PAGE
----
Bristol De Mai crowned king of Haydock for a third time *H&H Plus*

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  • Bristol De Mai proves he’s the ultimate definition of horses for courses by taking his third Betfair Chase. Marcus Armytage shares his insight on the race with input from the grey’s trainer and jockey, and finds out where the horse’s ultimate aim will be this season...

    When Bristol De Mai won his first Betfair Chase in 2017, he beat Cue Card 57 lengths, earning him the highest rating at the time in jump racing. On Saturday, Nigel Twiston-Davies’ grey returned to his favourite track to win the race for a third time.

    The nine-year-old has never quite captured the imagination like other multiple Betfair Chase winners, such as Cue Card (also three) and Kauto Star (four), the only horse to have won it more often, probably because Bristol De Mai has never been as effective elsewhere; but he is the ultimate definition of horses for courses.

    His last win away from Haydock was at Wetherby in the Charlie Hall over three years ago, when he was warming up for his first Betfair and his record is now five wins from six starts at the track – his only defeat coming to Lostintranslation a year ago.

    Every year he turns up for Cheltenham and Aintree, but it never quite happens. It has been said that were the Gold Cup run at Haydock, he might be a multiple winner of that, too, but there may be something about the time of year as well. Although he won the Betfair on decent ground in 2018, he is even better in the mud and there was no shortage of that on Saturday.

    His two main rivals, two-time King George winner Clan Des Obeaux and Lostintranslation, wanted better ground and it looked ominous for them when only five of the 12 starters in the handicap chase earlier in the afternoon finished – at long intervals – over the same distance.

    Daryl Jacob had the grey in front or upsides in front the whole way. Lostintranslation was always struggling and was the first to crack on the home bend but three out, Clan Des Obeaux ranged alongside Bristol De Mai, going like the winner. Yet in a few strides, the petrol ran out and although he plugged on gamely to only go down by two lengths, it was a long way home for him from the second last.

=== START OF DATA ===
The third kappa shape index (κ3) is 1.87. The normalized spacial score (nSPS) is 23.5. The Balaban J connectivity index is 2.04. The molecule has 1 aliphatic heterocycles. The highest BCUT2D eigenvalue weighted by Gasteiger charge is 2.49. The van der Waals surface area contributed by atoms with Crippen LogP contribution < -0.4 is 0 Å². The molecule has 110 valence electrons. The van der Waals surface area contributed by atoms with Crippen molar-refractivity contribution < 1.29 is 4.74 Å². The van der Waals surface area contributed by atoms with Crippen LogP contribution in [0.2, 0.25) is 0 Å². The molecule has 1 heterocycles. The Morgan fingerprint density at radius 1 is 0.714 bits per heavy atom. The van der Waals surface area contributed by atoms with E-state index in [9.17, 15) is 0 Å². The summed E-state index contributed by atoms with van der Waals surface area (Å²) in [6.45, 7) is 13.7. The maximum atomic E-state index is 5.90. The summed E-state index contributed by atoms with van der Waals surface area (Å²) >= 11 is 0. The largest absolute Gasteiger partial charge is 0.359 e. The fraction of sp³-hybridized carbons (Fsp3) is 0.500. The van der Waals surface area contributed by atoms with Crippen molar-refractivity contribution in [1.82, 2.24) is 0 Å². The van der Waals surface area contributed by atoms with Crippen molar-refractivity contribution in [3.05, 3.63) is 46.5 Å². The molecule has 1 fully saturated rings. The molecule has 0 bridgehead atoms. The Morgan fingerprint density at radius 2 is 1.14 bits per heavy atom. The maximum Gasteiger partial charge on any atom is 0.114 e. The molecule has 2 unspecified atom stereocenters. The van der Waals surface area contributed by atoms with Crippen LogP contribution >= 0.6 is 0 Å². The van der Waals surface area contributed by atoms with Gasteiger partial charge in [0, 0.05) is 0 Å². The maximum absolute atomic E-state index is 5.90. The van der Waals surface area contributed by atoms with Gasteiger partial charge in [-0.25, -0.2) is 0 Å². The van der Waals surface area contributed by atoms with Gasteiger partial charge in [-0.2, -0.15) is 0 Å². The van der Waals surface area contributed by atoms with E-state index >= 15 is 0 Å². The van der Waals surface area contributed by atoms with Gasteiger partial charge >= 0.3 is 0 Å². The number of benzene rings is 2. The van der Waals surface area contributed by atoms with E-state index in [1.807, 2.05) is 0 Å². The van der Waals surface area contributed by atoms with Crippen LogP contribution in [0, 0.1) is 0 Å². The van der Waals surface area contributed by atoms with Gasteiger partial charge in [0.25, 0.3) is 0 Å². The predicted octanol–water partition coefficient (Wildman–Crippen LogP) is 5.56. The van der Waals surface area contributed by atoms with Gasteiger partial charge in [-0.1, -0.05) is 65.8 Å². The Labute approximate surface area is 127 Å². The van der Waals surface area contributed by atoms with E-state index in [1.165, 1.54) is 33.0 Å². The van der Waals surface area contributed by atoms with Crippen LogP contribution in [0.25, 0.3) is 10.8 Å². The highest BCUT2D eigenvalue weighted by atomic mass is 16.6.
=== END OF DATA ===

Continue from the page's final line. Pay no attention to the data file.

“I felt good the whole way,” said Jacob afterwards. “I got a good jump three out and I thought I had enough gas to get home. I knew Sam [Twiston-Davies on Clan Des Obeaux] would have to get into a real battle with me to prevail.

    “He deserves it. He’s been a wonderful horse. He comes back year after year. Last season he had a lot of issues coming here, today he was finely tuned. Stamina won the day – he has a massive heart and a lot of stamina. To win three Betfairs is very special.”

    Nigel Twiston-Davies said: “He had a trouble-free run going into the race this year and I think that he could have won last year if he’d had an easier preparation. I’m not sure why the race suits him so well. As long as he keeps on winning it, I don’t mind.”

    His aim now is the Grand National. He will not exactly get in the race off 10 stone, but he is a good age, he jumps brilliantly and if it rained he would not be without a chance.

    The danger for Clan Des Obeaux is that he had a hard race a month out from the King George, which he seeks to win for a third time, much as Cyrname did last year. But Clan Des Obeaux has a tougher constitution than Cyrname and it may still have done him more good than harm.

    Ref: Horse & Hound; 26 November 2020

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